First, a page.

REUTERS SUMMIT-Private bankers cautious over China onshore strategy
(Reuters) – Some large wealth managers feel the time is not ripe to start an onshore private bank in China, despite steps taken by Beijing to open up its financial services industry.
Ownership restrictions and a relatively less developed capital market are impediments for Citigroup to start onshore private banking in China, while British lender Standard Chartered is also in no rush, senior executives of the banks told the Reuters Wealth Management Summit.
Their strategy contrasts with those of UBS, the biggest wealth manager in Asia-Pacific by assets in 2014, and fast-growing regional banks such as DBS Group Holdings which have both started onshore private banking in China to tap one of the world’s fastest growing centres for millionaires.
“The domestic capital markets are not that developed for the time being,” said Bassam Salem, head of Citigroup’s private bank in Asia Pacific.
“For me to be onshore in China, I need to have a brokerage license and a trust license. I can only have 35 percent of that business, which means I do 100 percent of the work and I get 35 percent of the profit. It’s not a good business proposition,” Salem said.
An offshore presence remains the preferred route of many international wealth management firms who want to tap into the millionaires spawned by China’s booming technology sector and its soaring stock market.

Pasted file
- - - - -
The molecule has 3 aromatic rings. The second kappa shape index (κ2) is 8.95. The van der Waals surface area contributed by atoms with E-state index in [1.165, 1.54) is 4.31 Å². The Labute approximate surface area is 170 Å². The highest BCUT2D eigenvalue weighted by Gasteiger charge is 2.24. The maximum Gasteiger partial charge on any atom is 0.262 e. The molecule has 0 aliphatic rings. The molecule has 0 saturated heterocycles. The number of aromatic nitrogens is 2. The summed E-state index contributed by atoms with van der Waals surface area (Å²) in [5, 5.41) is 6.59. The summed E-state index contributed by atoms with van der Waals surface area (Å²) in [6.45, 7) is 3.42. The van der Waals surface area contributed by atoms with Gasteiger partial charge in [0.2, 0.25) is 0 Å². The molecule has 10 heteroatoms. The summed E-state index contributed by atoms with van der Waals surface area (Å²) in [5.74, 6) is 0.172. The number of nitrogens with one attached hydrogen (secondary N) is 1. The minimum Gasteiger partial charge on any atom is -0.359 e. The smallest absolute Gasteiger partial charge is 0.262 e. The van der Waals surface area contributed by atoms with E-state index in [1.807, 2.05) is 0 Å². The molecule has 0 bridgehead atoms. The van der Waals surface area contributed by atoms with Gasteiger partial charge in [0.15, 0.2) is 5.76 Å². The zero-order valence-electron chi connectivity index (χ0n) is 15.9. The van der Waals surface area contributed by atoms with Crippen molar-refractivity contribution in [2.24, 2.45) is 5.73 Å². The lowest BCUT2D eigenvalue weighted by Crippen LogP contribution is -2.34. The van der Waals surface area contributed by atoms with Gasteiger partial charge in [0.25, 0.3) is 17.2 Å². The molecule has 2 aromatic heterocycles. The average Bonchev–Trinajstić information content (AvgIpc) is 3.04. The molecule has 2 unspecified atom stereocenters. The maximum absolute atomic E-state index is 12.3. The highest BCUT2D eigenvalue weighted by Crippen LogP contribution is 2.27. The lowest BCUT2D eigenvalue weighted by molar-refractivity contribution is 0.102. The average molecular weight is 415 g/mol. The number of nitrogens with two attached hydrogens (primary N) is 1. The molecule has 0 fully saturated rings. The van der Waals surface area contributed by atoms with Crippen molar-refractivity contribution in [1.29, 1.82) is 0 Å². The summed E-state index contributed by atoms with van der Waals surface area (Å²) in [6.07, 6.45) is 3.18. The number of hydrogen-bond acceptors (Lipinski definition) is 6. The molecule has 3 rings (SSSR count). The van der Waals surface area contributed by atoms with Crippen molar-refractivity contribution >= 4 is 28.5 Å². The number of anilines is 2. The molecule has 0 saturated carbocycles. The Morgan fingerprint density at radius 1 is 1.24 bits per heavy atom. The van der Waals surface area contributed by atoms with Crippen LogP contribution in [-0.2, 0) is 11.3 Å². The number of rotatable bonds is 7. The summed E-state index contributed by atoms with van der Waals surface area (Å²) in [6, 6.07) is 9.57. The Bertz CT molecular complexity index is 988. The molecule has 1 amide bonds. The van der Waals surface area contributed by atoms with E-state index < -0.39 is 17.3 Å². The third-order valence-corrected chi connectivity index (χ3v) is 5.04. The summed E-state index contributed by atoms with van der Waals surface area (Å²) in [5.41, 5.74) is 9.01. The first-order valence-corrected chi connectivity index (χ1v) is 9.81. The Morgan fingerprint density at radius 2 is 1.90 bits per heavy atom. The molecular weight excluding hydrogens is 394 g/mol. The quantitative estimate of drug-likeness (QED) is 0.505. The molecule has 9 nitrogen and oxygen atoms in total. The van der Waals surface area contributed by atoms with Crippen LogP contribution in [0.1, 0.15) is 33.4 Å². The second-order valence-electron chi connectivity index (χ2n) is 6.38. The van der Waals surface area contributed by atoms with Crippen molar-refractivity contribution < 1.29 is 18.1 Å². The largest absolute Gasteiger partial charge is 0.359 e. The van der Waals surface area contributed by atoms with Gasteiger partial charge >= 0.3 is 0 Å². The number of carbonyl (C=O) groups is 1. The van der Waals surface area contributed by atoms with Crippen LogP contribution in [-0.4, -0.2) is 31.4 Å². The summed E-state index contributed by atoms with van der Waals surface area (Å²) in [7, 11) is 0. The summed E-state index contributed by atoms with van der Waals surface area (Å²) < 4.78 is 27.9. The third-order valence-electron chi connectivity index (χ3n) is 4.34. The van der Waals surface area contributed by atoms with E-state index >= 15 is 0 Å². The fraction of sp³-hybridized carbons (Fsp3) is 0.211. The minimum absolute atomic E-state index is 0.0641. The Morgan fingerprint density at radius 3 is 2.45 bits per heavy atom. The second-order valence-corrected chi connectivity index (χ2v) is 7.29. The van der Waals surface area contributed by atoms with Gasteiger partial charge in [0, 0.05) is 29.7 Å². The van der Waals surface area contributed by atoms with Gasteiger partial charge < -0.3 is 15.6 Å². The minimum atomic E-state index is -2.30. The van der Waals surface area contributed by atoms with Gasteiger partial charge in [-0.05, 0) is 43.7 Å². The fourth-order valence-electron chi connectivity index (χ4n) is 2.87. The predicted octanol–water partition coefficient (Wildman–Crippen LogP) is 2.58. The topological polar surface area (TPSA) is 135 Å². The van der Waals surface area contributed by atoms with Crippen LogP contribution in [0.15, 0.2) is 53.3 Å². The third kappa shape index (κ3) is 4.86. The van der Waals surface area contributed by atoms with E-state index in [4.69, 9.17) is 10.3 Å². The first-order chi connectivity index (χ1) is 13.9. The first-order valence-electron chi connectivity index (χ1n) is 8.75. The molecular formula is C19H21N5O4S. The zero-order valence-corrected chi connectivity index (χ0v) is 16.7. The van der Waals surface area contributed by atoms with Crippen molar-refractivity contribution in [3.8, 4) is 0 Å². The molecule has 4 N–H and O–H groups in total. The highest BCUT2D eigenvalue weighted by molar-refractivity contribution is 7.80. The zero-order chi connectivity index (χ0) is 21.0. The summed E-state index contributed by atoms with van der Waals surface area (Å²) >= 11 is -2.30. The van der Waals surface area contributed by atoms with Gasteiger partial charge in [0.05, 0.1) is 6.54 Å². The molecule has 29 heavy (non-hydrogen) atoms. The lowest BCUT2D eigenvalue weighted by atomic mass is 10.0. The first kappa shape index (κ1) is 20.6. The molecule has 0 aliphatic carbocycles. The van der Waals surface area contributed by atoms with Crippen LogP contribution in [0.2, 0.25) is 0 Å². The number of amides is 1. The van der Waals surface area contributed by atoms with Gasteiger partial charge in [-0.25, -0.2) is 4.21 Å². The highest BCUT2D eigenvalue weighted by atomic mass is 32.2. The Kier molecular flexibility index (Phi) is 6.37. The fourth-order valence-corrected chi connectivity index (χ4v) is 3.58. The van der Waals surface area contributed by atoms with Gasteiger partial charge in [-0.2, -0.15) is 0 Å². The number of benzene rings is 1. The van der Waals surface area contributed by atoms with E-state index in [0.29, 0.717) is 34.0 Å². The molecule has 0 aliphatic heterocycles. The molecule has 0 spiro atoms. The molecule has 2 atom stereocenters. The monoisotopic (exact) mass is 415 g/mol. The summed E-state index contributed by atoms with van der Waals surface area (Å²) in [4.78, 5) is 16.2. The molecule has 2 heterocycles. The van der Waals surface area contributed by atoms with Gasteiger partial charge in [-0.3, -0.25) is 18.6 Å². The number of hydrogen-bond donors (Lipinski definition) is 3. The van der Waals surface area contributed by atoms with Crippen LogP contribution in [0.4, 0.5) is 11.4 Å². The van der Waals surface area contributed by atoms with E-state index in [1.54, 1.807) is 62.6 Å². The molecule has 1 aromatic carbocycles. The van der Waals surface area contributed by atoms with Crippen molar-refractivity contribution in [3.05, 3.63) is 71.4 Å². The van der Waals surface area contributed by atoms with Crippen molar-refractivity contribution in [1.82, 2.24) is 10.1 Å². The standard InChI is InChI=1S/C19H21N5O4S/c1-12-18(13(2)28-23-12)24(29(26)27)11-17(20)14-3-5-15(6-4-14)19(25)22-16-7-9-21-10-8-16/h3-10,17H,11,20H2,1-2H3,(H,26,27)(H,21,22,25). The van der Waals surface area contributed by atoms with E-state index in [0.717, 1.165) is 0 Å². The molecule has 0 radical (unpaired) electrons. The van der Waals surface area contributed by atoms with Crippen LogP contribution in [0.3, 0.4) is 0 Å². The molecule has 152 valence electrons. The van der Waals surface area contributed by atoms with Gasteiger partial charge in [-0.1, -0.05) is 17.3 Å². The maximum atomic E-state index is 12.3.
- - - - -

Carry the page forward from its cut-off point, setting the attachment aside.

A senior StanChart executive said the bank was for the time being focused on offshore private banking to cater to China, although an onshore offering could become attractive over time.
“I believe the most important aspect is how will the domestic regulation change and evolve over the next year to facilitate the domestic value proposition of private banking,” Michael Benz, global head of private banking at StanChart, told the Reuters Summit in Hong Kong on Wednesday.
“As of today there is very limited scope for that. I don’t think there is any urgency to have a large onshore private banking business, but see the opportunity and value to have a small operation set up for the purpose of relationship building,” he said.
StanChart maintains a retail and priority banking presence in China that can help it refer wealthier clients to the offshore private bank.
Citi’s private bank, which manages clients with at least $10 million in assets, said it has seen strong growth in its offshore China business and plans to boost its headcount by 10 percent a year. Salem did not disclose the size of the Citi’s private banking assets in Asia and nor the number of staff.